How the coronavirus pandemic plays out in the coming months depends on a number of factors, such as states’ decisions on reopening their economies, continuing improvements in COVID-19 testing, and health care system readiness, according to experts from Harvard T.H. Chan School of Public Health.
In a June 16, 2020 Harvard Gazette article, six Harvard Chan School faculty members offered insights about the pandemic.
Yonatan Grad, Melvin J. and Geraldine Glimcher Assistant Professor of Immunology and Infectious Diseases, questioned whether there’s the political and social will to sustain another round of community lockdowns.
Officials will have to figure out which targeted steps to take to limit coronavirus transmission—without knowing for sure which are most effective—while minimizing economic harm, according to the article. “The question of how to balance this is the most crucial question our society has had to ask in decades, if not centuries,” said Michael Mina, assistant professor of epidemiology. He said the country is in the midst of a real-time experiment, as different states are reopening at different times, different speeds, and at different points in their epidemics.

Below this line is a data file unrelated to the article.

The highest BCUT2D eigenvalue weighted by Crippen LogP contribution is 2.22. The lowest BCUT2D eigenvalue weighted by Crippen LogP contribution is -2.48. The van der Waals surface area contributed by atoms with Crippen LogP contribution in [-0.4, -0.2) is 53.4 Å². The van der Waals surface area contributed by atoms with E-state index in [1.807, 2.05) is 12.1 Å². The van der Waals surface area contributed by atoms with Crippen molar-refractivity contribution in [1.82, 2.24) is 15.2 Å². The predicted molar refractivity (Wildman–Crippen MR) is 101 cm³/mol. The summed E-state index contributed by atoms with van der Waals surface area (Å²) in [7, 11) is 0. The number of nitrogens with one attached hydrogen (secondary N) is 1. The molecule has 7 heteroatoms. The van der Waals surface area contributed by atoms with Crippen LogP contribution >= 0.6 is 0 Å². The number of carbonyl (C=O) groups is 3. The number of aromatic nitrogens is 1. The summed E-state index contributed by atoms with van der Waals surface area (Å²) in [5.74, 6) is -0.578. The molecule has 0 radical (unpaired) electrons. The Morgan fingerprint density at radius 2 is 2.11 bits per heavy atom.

William Hanage, associate professor of epidemiology, said, “If we keep making contacts and we let the virus transmit, the outlook is grim. The only thing we can be sure of is, given more opportunities to transmit, the virus will transmit more.”
Still, experience gained over the past few months will influence future responses, according to the experts. “We have about the same arrows in our quiver, but some are getting sharper,” said Marc Lipsitch, professor of epidemiology and director of the Center for Communicable Disease Dynamics (CCDD).
Also quoted in the article was Sarah Fortune, John LaPorte Given Professor of Immunology and Infectious Diseases and chair of the Department of Immunology and Infectious Diseases, who said that enhanced testing capacity “will allow us to be smarter and to understand, through our contact tracing, what infection is likely to occur.” And Paul Biddinger, director of the Emergency Preparedness Research & Evaluation Program (EPREP) at Harvard Chan School and chief of emergency preparedness at Massachusetts General Hospital, said that hospitals—having fought COVID once—are in a better position for a potential second round.
Read the Harvard Gazette article: Americans are weary of lockdowns, but if COVID surges, what then?